What is it about uncovering a source of inspiration behind something that we love that gives us (some of us, anyway) so much pleasure? We do a lot of that around here, in case you haven't noticed, so it's a pertinent question. My guess is that finding a hitherto-unknown influence behind the thing we so admire does a couple of things.
First, it connects the isolated thing with the rest of the world, making it a point of human expression bigger than itself. You pull on what seems superficially to be a trivial thread and find the rest of the universe attached. It's one of the reasons I defend something as silly as doing a blog on the Haunted Mansion. Thanks to the artistry of the dozens of contributing talents, this particular work is complex enough to open little windows right and left into the larger world of human experience. It's an entry point, a conversation starter, and it requires no PhD to get into it.
Second, this kind of sleuthing can shed further light on the creative process that produced the thing we love. What did the artists simply take from what went before, and what did they contribute out of their own genius? The ability to create something new out of something old is a fascinating thing, and we love to watch.
Of course, there are occupational hazards with this sort of thing. One pitfall is that it's easy after awhile to start acting like these artists were empty shells, unable to generate anything original. Without thinking, you begin to assume that behind every item in the HM there must be a movie or a book or a painting, as if guys like Ken Anderson and Marc Davis couldn't come up with any entirely original ideas! Another pitfall is that most of the time you are dealing with possibilities and probabilities rather than smoking-gun certainties, and sometimes you're just getting all jazzed up about a coincidence. Notwithstanding the first pitfall, we must remember that the Imagineers have explicitly stated that they combed through material looking for ideas, and after all, in order for their ghostly conjurations to connect instantly with audiences there would have to be some cultural connections already in place, something that gives rise to recognition.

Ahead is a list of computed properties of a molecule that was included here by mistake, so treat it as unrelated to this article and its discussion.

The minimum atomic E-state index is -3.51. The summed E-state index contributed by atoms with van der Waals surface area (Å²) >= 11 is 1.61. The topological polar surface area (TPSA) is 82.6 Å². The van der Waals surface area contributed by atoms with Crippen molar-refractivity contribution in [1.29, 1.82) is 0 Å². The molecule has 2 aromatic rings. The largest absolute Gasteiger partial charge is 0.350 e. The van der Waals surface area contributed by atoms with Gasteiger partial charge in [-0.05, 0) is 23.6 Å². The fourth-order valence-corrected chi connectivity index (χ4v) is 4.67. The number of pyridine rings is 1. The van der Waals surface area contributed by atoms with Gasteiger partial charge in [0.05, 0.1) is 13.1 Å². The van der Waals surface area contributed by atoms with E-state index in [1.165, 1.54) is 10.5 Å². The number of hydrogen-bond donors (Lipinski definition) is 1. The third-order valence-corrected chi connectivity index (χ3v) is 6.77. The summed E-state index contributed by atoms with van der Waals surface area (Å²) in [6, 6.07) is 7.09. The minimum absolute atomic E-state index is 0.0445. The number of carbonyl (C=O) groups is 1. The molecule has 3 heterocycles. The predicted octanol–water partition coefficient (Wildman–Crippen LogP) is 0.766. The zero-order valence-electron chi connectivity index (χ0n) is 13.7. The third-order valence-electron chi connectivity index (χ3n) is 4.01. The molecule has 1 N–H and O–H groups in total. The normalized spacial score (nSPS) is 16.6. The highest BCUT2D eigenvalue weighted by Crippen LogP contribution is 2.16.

Notwithstanding the second pitfall, so long as one is modest in one's claims and makes liberal use of "possible," "plausible," and "probable," there is no harm in putting things out there for others to puzzle over and enjoy, even if some discussions properly end in question marks.
One inspiration that we have previously pointed out is "The Old Witch," an EC comics "host" character who graced the covers of Tales from the Crypt, Vault of Horror, and Haunt of Fear comics in the early 1950's. "The Old Witch" obviously served as the model for Marc Davis's Hatchet Man:
Long-Forgottenista and blogger "Brother Bill" has suggested that the table in the Grand Ballroom owes something to Miss Havisham's cobweb-shrouded table in David Lean's classic 1946 film adaptation of Great Expectations. You will recall that Miss H was a jilted bride who sorta went round the bend and kept her wedding table untouched all her life. Quite a sad old sicko, was Miss H. You have to wonder if the character contributed a little something to the Mansion's bride character (and also Melanie at Phantom Manor). As for the table, take a look, and compare concept art from Davis and also Claude Coats.